Green Chili Albondigas Stew

By Kip Rixx

These meatballs are based on my Fire House Chorizo sausage mixture that I use to make bratwurst sausages. The flavors that develop from the chorizo sausage and the green chili stew are as good, as this meal is good for your heart and soul.

Although Albondigas Soup is usually associated with “Mexican Soul Food,” its origin can be followed back to the 6th century where Islamic influence helped define the foods of southwest Europe; then, in the 13th century, the Spanish conquistadors brought the meal to Mexico, where it flourished into a cultural favorite.

In my version, I have combined the flavors of several of my favorite dishes to make my Fire House Green Chili Albondigas Stew; the base is that of my green chili chicken stew and the meatballs are based on my chorizo meat mixture. In keeping with my philosophy of cooking in the firehouse, this meal is easily prepared and will hold over well if you are called out and have to let the meal set for later serving. Large batches of the meatball mixture can be made and divided into portions and frozen and will hold for several months if sealed airtight; leftovers from large batches of the stew can be frozen and will hold and reheat well for several months as well.



1/3 pound ground beef

2/3 pound ground pork

½ cup ground bacon

5 tablespoons amber ale beer

1 tablespoon granulated garlic

1 teaspoon smoked paprika

Pinch salt

¼ teaspoon coriander

1/8 teaspoon nutmeg

¼ teaspoon pepper

1 tablespoon red chili powder

Pinch ground cloves



2 tablespoons unsalted butter

1 ½ cups 1/8-inch diced potato

1 cup diced yellow onion

1 tablespoon minced garlic

½ cup chopped green chili

3 cups green enchilada sauce

1 cup chicken broth

Salt and pepper to taste

Grated sharp cheddar or pepper jack cheese


  1. Combine all the meatball items and mix well. Form into 1-inch meatballs.
  2. In a large pot, add 1 tablespoon of the butter and melt over medium high heat; add the meatballs in small batches so as to not cool the pan and allow room to rotate the meatballs to brown on all sides; remove when browned and hold on the side.
  3. To the pot add the remaining tablespoon butter and the potatoes, garlic, and onions, cooking until the onion is translucent and tender.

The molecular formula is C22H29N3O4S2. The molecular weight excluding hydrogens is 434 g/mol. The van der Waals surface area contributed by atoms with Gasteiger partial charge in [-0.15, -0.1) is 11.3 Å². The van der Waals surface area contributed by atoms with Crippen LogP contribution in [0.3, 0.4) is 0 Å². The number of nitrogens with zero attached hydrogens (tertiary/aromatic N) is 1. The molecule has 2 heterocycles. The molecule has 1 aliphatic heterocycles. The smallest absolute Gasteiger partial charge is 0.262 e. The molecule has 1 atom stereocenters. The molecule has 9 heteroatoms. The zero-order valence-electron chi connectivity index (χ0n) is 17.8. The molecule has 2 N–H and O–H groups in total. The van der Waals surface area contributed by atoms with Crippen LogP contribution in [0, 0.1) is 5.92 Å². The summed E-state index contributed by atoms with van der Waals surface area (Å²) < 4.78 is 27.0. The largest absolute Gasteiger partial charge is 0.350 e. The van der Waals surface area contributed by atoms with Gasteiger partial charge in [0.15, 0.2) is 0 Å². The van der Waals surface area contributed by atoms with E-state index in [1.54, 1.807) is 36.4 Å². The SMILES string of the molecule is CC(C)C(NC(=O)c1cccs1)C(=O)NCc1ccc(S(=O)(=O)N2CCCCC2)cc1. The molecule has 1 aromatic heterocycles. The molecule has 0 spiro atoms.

4. Add the green chili and continue to cook an additional 2-3 minutes.
  5. Discard any excess oil in the pot.
  6. Add the enchilada sauce and broth and stir well to combine.
  7. Return the meatballs to the stew and bring to a slow boil, reduce heat, and simmer, covered, for 20 minutes.
  8. Remove the lid and continue to simmer another 10 minutes.
  9. Remove from the heat and allow stew to rest for 5 minutes. Serve topped with grated cheese.

As a variation, once all ingredients have been cooked and combined, the stew can be placed in a slow cooker and cooked on low for 6-8 hours or high for 4 hours.




Kipp Rix has been in the fire service for 19 years working as both a career and volunteer fire fighter in New Mexico. Kipp started cooking at the age of 10 and learned his early skills watching shows like the Galloping Gourmet and Julia Child. Throughout the years, Kipp refined his skills with a focus on grilling foods with a southwestern flair. In 2009 Fire House Publications, LLC released the first of Kipp’s two cook books with the second book released in 2011; a portion of the proceeds from the books helps fund Fire Kids. Kipp’s philosophy of fire house cooking is “Just because you work in a busy house does not mean that you have to settle for ordinary cooking, a crew’s attitude is directly related to the meals served!” Each of Kipp’s recipes has been Fire House tested and approved. Please email with a crew picture enjoying this recipe along with your review; each month one entry will be selected to receive a signed copy of one of my cook books. In 2013 Kipp founded Fire Kids, an organization that works with New Mexico children’s agencies and other organizations like the Make A Wish Foundation, of New Mexico to identify children facing a life altering or terminal illness; working with local municipal agencies and fire departments Fire Kids affords these children an opportunity to live the life of a fire fighter for a day. Complete information can be found on our Fire Kids web page.

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